By Matt Williams
It’s a well-documented fact that roughly 4 billion years ago, Mars had liquid water flowing on its surface. However, there have also been recent findings that suggest that Mars might periodically have liquid water on its surface today. One of the strongest bits of evidence comes in the form of Recurring Slope Lineae, which are ventured to be seasonal flows of salty water which occur during Mars’ warmest months.
However, a new study produced by an international team of scientists has casts doubt on this theory and offered another possible explanation. Using numerical simulations, they show how a “dry” process – where rarefied gas is pumped up through the soil (due to temperature variations) – could lead to the formation of the dark streaks that have been observed on Martian slopes.
Their study, titled “Formation of recurring slope lineae on Mars by rarefied gas-triggered granular flows“, appeared recently in the journal Nature Geoscience. In it, the research team – which hails from the Géosciences Paris Sud (GEOPS) laboratory in Orsay, France, and the Slovak Academy of Sciences in Bratislava- explain how the current theories about what creates RSLs fall short.
As Frédéric Schmidt, a professor from GEOPS and the lead author of the study told Universe Today via email, the current theory about RSLs is based on the morphology, composition and seasonality of lineae which in the past, seemed to suggest that liquid salt water played a role in their formation:
“They attributed the appearance to liquid water mainly because of seasonality and salt detection. The activity occurs at the maximum temperature season only, in the most favorable condition for water to be liquid. The salt permits to decrease the freezing temperature of liquid water.”
This theory has met with its share of excitement, considering that the presence of water on the Martian surface would mean that the chances of finding present-day life there would be significantly greater. Unfortunately, recent studies have cast doubt on this by showing how there is insufficient water on Mars to account for the lineae that have been observed on various slopes.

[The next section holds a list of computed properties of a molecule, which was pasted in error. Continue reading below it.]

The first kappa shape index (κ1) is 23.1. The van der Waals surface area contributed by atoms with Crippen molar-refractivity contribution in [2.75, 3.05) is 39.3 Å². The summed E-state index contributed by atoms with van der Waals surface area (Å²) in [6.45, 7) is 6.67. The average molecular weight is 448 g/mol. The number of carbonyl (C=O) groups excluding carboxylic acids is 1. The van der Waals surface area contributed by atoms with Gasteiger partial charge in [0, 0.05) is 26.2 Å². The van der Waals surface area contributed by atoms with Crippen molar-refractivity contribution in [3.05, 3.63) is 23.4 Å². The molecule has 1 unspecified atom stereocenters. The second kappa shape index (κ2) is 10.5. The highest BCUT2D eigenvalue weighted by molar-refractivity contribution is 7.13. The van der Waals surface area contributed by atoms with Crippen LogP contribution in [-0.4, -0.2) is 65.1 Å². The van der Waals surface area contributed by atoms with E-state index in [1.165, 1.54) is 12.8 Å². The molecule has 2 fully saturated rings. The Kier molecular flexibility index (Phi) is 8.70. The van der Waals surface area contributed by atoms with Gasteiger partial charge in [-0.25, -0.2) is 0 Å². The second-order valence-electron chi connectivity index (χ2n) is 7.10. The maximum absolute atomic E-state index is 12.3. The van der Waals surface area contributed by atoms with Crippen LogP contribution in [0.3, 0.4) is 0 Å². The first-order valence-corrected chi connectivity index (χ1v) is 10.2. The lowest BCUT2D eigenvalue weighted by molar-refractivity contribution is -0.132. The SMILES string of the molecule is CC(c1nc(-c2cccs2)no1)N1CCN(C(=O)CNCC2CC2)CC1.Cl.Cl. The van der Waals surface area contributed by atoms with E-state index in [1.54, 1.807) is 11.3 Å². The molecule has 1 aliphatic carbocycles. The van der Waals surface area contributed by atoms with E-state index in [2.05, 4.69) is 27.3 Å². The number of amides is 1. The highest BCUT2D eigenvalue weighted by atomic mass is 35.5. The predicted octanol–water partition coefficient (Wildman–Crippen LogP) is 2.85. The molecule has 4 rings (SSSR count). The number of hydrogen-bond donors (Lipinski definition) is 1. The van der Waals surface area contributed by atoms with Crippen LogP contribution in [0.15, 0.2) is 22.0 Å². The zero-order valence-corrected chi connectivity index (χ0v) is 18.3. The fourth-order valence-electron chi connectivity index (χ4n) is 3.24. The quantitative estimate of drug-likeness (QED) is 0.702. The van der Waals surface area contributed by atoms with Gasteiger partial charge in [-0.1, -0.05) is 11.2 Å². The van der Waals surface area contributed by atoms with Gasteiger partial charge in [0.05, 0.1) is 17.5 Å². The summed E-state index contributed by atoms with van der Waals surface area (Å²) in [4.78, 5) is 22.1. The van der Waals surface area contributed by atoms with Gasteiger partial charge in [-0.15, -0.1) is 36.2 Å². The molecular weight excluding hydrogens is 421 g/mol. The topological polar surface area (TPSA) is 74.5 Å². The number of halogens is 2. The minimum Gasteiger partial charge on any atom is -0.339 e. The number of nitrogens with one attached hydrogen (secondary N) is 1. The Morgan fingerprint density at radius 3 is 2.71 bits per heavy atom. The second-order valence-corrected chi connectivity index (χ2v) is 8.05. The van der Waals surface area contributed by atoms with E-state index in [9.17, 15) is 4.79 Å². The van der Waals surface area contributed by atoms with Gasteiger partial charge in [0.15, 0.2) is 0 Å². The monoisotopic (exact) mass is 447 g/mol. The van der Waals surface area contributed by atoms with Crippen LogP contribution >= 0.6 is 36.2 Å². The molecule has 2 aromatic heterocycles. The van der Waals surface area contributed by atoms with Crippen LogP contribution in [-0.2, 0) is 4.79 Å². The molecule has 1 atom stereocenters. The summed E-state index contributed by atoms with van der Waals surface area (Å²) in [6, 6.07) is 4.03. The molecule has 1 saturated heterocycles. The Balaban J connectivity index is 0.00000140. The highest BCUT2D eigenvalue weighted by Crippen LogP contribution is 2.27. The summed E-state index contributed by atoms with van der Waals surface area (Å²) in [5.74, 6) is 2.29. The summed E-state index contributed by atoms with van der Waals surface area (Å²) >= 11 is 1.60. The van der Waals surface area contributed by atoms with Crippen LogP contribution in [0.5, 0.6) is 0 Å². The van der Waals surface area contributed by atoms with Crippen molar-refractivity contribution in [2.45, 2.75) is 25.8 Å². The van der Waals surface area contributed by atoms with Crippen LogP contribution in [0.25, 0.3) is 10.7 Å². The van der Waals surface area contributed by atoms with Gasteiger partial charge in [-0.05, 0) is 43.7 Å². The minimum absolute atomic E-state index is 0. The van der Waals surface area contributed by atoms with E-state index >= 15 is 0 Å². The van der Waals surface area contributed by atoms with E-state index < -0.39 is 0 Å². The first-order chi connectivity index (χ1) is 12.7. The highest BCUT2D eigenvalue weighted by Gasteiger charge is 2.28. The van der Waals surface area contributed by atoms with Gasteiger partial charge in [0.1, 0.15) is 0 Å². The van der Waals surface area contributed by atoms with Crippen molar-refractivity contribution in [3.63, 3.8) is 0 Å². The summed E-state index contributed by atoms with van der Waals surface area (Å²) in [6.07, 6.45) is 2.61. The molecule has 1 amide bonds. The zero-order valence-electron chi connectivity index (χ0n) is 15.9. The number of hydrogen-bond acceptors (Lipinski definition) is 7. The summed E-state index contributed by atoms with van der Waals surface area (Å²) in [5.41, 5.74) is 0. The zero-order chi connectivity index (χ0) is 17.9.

“[T]here is not enough atmospheric water to fill all the dark flows and internal subsurface sources are very unlikely (Chojnacki et al., 2016),” said Dr. Schmidt. “Also, because there is no signature in the thermal range as one may have in the case of abundant liquid water. From the data, the maximum allowed water is too little (Edwards et al., 2016).”
However, Mars does have sufficient air pressure to allow for another process known as thermal creep. Also known as thermal transpiration, this process involves gas molecules drifting from the cold end of a narrow channel to the warm end. This occurs as a result of the walls of the channel experiencing temperature changes, which triggers a gas flow.
According to their study, sections of the Martian surface could be heated by solar radiation while others remained cooler because they were covered by a source of shade. When this happens, rarefied gas beneath the surface (i.e. gas with lower pressure than the atmosphere) could be pumped up through the Martian soil. Once it reached the surface, this gas would disturb patches of small particles, triggering tiny avalanches along Martian slopes.
To test this “dry” process of RSL formation, the team ran numerical simulations that took into account various locations on Mars and seasonal changes. “We tested our theory by modeling it and estimating its efficiency for different facet orientation and different seasons,” said Dr. Schmidt. “We find that the observed activity is coherent with our prediction. Also we simulated it in the lab in order validate the principle.
Basically, they found that in rough and boulder-strewn terrain on Mars (where shadows are cast that can cause temperature differences in small sections of soil) this process could result in the formation of dark streaks along slopes. Not only were their results consistent with observered RSLs in some areas, but they also explained how they could form without the need for liquid water or CO² frost (dry ice) activity.
This may sound like bad news, and it certainly is if you’re planning on establishing a settlement on Mars anytime soon (Elon Musk and Bas Lansdorp might want to take heed!). And as Dr. Schmidt explained, it doesn’t bode well for those who are looking to confirm that there could be present-day life on Mars either:
“Since RSL are the main features to argue about the presence of liquid water at present time on Mars, it was also the argument for possible habitability and life on Mars. If the new theory is correct, the present Mars is not as habitable as we previously thought. Liquid water was most probably present billions of years ago, but not today. These findings paint the portrait of an inhospitable world for human exploration.”
So it seems that the prospect of water-procurement on Mars might be trickier than we thought. Perhaps future missions to the surface that rely on in-situ resource utilization (ISRU) will either have to drill for water, or harvest it directly from the ice caps. And as for full-blown colonization plans… well, let’s hope they don’t mind drilling wells or chopping ice either!